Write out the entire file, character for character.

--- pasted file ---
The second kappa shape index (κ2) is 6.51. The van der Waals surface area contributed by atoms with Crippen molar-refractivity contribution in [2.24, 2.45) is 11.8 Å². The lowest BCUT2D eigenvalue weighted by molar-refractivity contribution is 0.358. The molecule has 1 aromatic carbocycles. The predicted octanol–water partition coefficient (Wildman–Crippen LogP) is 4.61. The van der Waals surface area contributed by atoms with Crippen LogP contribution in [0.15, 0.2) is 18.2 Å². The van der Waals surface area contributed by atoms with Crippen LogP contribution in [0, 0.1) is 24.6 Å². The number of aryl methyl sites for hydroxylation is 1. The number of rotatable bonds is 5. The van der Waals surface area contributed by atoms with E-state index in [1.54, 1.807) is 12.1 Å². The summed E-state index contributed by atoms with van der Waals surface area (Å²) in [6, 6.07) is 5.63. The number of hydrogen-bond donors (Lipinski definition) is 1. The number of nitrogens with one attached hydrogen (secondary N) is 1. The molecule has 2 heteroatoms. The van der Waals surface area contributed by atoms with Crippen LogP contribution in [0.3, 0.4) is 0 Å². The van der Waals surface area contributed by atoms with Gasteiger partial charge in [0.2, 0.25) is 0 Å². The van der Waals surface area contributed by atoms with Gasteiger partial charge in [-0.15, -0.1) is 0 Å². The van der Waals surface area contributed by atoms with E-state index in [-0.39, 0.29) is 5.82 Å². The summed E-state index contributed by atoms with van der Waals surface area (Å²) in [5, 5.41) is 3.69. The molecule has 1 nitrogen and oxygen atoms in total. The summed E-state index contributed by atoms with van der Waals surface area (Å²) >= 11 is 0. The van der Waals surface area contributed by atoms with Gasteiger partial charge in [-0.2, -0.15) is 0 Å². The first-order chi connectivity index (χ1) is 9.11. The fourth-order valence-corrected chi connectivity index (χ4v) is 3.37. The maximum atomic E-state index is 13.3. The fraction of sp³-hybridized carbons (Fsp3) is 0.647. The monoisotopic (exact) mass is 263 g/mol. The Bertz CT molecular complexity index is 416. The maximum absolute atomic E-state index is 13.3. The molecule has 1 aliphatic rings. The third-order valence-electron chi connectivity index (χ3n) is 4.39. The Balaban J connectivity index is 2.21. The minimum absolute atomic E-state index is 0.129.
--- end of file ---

The second kappa shape index (κ2) is 6.51. The van der Waals surface area contributed by atoms with Crippen molar-refractivity contribution in [2.24, 2.45) is 11.8 Å². The lowest BCUT2D eigenvalue weighted by molar-refractivity contribution is 0.358. The molecule has 1 aromatic carbocycles. The predicted octanol–water partition coefficient (Wildman–Crippen LogP) is 4.61. The van der Waals surface area contributed by atoms with Crippen LogP contribution in [0.15, 0.2) is 18.2 Å². The van der Waals surface area contributed by atoms with Crippen LogP contribution in [0, 0.1) is 24.6 Å². The number of aryl methyl sites for hydroxylation is 1. The number of rotatable bonds is 5. The van der Waals surface area contributed by atoms with E-state index in [1.54, 1.807) is 12.1 Å². The summed E-state index contributed by atoms with van der Waals surface area (Å²) in [6, 6.07) is 5.63. The number of hydrogen-bond donors (Lipinski definition) is 1. The number of nitrogens with one attached hydrogen (secondary N) is 1. The molecule has 2 heteroatoms. The van der Waals surface area contributed by atoms with Crippen LogP contribution in [0.3, 0.4) is 0 Å². The van der Waals surface area contributed by atoms with Gasteiger partial charge in [0.2, 0.25) is 0 Å². The van der Waals surface area contributed by atoms with Gasteiger partial charge in [-0.15, -0.1) is 0 Å². The van der Waals surface area contributed by atoms with E-state index in [-0.39, 0.29) is 5.82 Å². The summed E-state index contributed by atoms with van der Waals surface area (Å²) in [5, 5.41) is 3.69. The molecule has 1 nitrogen and oxygen atoms in total. The summed E-state index contributed by atoms with van der Waals surface area (Å²) >= 11 is 0. The van der Waals surface area contributed by atoms with Gasteiger partial charge in [-0.2, -0.15) is 0 Å². The first-order chi connectivity index (χ1) is 9.11. The fourth-order valence-corrected chi connectivity index (χ4v) is 3.37. The maximum atomic E-state index is 13.3. The fraction of sp³-hybridized carbons (Fsp3) is 0.647. The monoisotopic (exact) mass is 263 g/mol. The Bertz CT molecular complexity index is 416. The maximum absolute atomic E-state index is 13.3. The molecule has 1 aliphatic rings. The third-order valence-electron chi connectivity index (χ3n) is 4.39. The Balaban J connectivity index is 2.21. The minimum absolute atomic E-state index is 0.129.